Thin Blood vs. Thick Blood: What Is the Difference?

Thin Blood vs. Thick BloodThin blood vs thick blood, is one better than the other? The Harvard Medical School clearly points out that individuals with thick blood are more prone to being diagnosed with heart disease compared to those with thinner blood. However, if blood is too thin due to overuse of anticoagulatory medications, those might be at risk for another side of the problem, hemorrhage leading to severe bleeding.

Thick blood disorder, also know as hypercoagulation, is a serious medical condition that is characterized by blood that does not flow freely and is prone to clot formations. Under normal circumstances blood clotting is necessary to seal a wound or a cut to help avoid a significant blood loss. In a case of a thick blood hypercoagulation, blood is abnormally viscous inside the body putting a person at a high risk of developing a blood clot which can travel into the lungs (pulmonary embolism), brain (stroke) or block virtually any blood vessel in the body causing vast damage to a person’s health.

Blood thinning medications are routinely prescribed to people with chronic thick blood problems that help make it less viscous, however the latter have a lot of side effects, and some people develop severe adverse reactions to such medications. Natural blood thinners are safe and tremendously effective to help you manage this problem.

Along with other natural remedies for improved circulation, blood thinning foods like dried fruits, berries and nuts are also a very effective relief for hypercoagulation. Try incorporating more of Omega3-rich fish and seafood to help your blood flowing freely. Spice up your dishes with chili and cayenne powder, turmeric and cinnamon to enhance circulation to organs and tissues.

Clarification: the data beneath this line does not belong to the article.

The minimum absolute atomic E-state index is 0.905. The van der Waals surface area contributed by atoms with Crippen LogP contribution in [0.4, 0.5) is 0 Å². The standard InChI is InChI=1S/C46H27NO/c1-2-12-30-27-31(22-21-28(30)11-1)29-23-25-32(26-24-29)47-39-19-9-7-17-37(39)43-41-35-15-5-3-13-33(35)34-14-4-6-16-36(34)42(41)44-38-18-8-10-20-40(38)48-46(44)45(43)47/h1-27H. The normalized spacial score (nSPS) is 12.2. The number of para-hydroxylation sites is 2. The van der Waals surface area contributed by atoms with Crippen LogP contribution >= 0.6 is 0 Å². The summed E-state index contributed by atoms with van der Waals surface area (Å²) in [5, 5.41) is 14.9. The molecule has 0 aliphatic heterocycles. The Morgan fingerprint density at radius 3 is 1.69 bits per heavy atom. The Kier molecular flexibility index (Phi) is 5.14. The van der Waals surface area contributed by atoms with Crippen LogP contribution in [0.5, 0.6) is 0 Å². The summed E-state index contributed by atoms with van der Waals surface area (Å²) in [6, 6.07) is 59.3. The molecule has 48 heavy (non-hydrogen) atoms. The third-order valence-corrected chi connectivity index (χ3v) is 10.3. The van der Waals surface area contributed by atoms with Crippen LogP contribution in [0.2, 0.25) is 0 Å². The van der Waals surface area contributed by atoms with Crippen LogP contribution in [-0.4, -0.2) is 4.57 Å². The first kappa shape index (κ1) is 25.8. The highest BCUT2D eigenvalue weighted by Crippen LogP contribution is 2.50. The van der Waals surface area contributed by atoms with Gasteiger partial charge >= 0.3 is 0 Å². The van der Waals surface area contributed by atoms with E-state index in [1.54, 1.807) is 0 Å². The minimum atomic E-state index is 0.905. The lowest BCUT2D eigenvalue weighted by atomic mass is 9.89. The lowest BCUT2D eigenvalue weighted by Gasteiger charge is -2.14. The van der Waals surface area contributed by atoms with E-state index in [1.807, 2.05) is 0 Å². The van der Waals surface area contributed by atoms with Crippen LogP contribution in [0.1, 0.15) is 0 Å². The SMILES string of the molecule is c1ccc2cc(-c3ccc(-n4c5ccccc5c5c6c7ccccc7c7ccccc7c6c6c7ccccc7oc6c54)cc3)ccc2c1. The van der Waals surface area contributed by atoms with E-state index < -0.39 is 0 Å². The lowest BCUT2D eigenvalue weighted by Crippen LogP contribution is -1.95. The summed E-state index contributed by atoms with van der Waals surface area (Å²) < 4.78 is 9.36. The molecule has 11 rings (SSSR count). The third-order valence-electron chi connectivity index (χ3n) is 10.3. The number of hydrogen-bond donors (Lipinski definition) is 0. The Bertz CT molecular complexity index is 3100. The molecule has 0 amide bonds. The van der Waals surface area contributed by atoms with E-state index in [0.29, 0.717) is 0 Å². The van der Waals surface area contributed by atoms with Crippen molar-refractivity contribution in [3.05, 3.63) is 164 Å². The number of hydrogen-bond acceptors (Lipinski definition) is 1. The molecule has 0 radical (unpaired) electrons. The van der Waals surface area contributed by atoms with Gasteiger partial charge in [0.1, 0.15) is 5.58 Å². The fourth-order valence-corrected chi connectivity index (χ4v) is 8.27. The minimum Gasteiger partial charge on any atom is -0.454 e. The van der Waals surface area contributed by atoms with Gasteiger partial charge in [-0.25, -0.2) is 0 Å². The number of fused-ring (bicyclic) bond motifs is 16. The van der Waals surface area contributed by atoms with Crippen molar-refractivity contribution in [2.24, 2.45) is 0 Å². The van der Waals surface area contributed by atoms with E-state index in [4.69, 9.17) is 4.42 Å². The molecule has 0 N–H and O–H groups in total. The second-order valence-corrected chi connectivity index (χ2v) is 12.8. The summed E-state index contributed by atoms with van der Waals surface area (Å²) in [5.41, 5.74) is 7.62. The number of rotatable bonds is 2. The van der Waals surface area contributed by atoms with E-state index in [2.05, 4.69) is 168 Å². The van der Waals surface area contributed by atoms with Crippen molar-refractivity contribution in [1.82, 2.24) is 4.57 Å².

Raw garlic and ginger root are fantastic blood thinning herbs that provide you with incredibly potent anticoagulant properties. Another winner among the anticoagulant herbs is a Gingko Biloba that is widely known for its cardiovascular system support.

However if you are currently on a blood thinning medication to help with your thick blood and you use natural ways to make it less viscous on top of that, you might be putting yourself in danger for increased bruising and potentially serious hemorrhage in case of a trauma because you blood might be too thin to coagulate properly.

Not drinking enough water throughout the day, having high LDL cholesterol levels (bad cholesterol), smoking, remaining inactive for prolonged periods of time, being pregnant or having chronic inflammation due to diabetes affects the viscocity of your blood making it thicker. Eliminating some factors that contribute to thick blood, may help your doctor manage your condition better. Eating a healthful diet along with regular physical exercise will also help keep your coagulation in check. However, in your best efforts to eat better, limit foods that are high in vitamin K that is a potent blood thickener, such as broccoli, kale, spinach, fresh parsley and asparagus.

Finding the right balance between thin and thick blood could be accomplished with the help of your doctor.

Please watch this interesting video where Dr. Mercola and Dr. Sinatra discuss questions associated with blood clotting and blood thinning:

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